Turing’s lack of tact, and all round rude personality often leaves him with very little support, but this film strips Turing’s personality back to reveal a frightened persona that has only been hindered by his forbidden love; his homosexuality. But rather than drilling down into his homosexual relationships, this production decided instead to focus upon his brief and possibly only close friendship with the opposite sex – Joan Clark.
Considering that Turing was punished in such a brutal way and has only recently been granted pardon for his ‘crimes’ of gross indecency, which lead to him being chemically castrated, it really is a shame that his sexuality was brushed aside.
This film has a very British and crisp feel about it; nothing is said for the sake of it. It has very little excess, it is concise and historically accurate, but above all it is engaging, and no matter how full your bladder may be, you couldn’t possibly detach yourself from the cinema screen, not even for a second.
The Theory of Everything (2014)
Stephen Hawking is a world renowned physicist and all round over-achiever, but there’s definitely more to him than meets the eye.
In 1963 Hawking had embarked on a Cosmology PhD at the University of Cambridge; no easy feat as I’m sure you’ll agree. But what starts out as an iconic research project soon turns into a life-changing catastrophe, as he is told he has a mere two years left to live after being diagnosed with ALS (amyotrophic lateral sclerosis). This admittedly isn’t the best news to discover, especially when you’ve just met the love of your life, also known as Jane Wilde.
This film delves into the endless pit of problems surrounding the limitations orchestrated by such a disease, as well as the constraints that apply to disability. It really is hard to fathom how one copes in such a situation, but this film really does emphasise the Hawking’s strength and determination to defy both science and medicine, all whilst upholding the most remarkable amount of relentless optimism.
With this story being so unique in its refreshing hopefulness, it’s hard to contemplate how director James Marsh could ever do it justice on the big screen. But he does, he really does. The talent that runs throughout this film is, to put it simply, extraordinary. Casting Eddie Redmayne as Stephen Hawking may have been deemed too risky by many in the industry given his experience; or rather his lack of it, but boy was it worth the risk. To play such a famous character is, in itself a problematic task for an actor, but to play a disabled famous character, and to do so with such ease, is genuinely a delight to witness.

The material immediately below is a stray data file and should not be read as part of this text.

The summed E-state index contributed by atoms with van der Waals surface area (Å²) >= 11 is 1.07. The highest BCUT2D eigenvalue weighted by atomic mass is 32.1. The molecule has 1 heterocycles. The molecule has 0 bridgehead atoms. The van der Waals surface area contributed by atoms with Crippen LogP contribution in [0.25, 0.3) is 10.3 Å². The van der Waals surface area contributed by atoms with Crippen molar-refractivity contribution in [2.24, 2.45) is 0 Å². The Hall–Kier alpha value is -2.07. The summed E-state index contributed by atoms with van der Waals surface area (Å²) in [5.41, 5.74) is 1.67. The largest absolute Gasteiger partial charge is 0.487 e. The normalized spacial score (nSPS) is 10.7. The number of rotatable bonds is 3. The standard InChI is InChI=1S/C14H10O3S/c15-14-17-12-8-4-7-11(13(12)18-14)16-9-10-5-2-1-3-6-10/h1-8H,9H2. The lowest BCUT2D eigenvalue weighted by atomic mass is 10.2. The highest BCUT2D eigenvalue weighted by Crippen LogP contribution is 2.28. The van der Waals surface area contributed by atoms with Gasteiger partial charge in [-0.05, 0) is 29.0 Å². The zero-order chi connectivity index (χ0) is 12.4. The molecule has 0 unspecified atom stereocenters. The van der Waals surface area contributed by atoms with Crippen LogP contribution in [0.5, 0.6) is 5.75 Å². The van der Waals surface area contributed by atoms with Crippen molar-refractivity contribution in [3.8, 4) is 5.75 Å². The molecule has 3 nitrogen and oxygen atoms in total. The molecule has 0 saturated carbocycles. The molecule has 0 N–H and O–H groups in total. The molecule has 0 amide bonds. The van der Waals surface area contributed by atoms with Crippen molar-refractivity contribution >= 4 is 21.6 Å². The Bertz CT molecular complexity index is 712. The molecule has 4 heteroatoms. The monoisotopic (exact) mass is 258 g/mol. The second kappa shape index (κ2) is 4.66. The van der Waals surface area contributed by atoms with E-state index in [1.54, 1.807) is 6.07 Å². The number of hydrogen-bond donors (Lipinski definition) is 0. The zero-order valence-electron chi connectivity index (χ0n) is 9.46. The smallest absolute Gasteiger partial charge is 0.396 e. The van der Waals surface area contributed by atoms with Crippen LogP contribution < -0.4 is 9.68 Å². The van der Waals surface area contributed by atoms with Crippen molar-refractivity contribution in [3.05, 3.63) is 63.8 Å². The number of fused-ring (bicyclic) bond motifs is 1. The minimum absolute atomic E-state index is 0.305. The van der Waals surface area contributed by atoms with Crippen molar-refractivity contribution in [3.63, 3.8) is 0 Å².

The acting, however, isn’t the only thing that this film’s got going for it; the creativity that has been injected into every single scene to create an authentic 1960’s Cambridge was definitely worth the effort. And if you didn’t already wish you were clever enough to attend and live in the grounds of Cambridge University, you certainly will now.
The Fault in Our Stars (2014)
John Green’s eagerly anticipated book adaptation may induce emotional turmoil, but it’s definitely worth the pain.
But I suppose with a tagline that reads ‘one sick love story’, this film was never going to have a happy ending now was it?
The film revolves around Hazel Grace and Gus as their stories collide at a cancer support group; admittedly not the most romantic of venues. As the film progresses, Hazel and Gus become almost inseparable and before long are faced with the unpleasant realisation of their terminal illnesses which constantly threatens to tear them from the world as well as each other.
Despite this being a love story formed from the angry clutches of cancer, this film isn’t all doom and gloom. In fact if anything it shows the undeterred resolve of humanity. But above all, this is a film that inspires hope and determination; elements which have been translated from page to screen with impeccable modesty, making this film one of the best of its generation.
However, we must not forget that this film would not be as tremendously moving as it is without the effort of its casting. Because quite frankly without Ansel Elgort (Gus) and Shaliene Woodley (Hazel), this film would not nearly be as awe inspiring.
It is therefore safe to say that this is probably the must see film of the summer, and you would be …well…well you would just be silly not to see it.
Cloudy with a Chance of Meatballs 2 (2013)
The aftermath of Flint Lockwood’s infamous food invention machine has left his town a mess, but on the upside at least he now has friends, although even he probably wasn’t expecting to become friends with a Tacodile (that’s a crocodile made of tacos, in case you were wondering…)
You see after Flint managed to save the town from his food producing creation a group of scientists came to rescue the town and perform a drastic clean-up operation and so the inhabitants of swallow Falls were required to temporarily evacuate. But what they didn’t know is that these so called scientists were in fact part of a corporation known as The Live Corp Company, an organisation founded by Flint’s idol: Chester V.
Whilst at first Flint is undeniably excited by Chester V’s job offer, things soon start become more and more suspicious as Flint begins his job at Live Corp and Chester V sends him on a mission to Swallow Falls with a device that he says will destroy Flint’s invention once and for all. And although Flint is told to keep this mission top secret he ignores Chester’s instructions and proceeds to bring his friends along with him.
However when they arrive back at Swallow Falls to begin their mission to destroy the machine they soon realise that all is not as it seems; Flint’s invention is not dangerous as Chester had said, in fact it has somehow managed create its own eco system where there are food animals (or foodimals, as Flint calls them), milk waterfalls and syrup pounds with pancake lily-pads.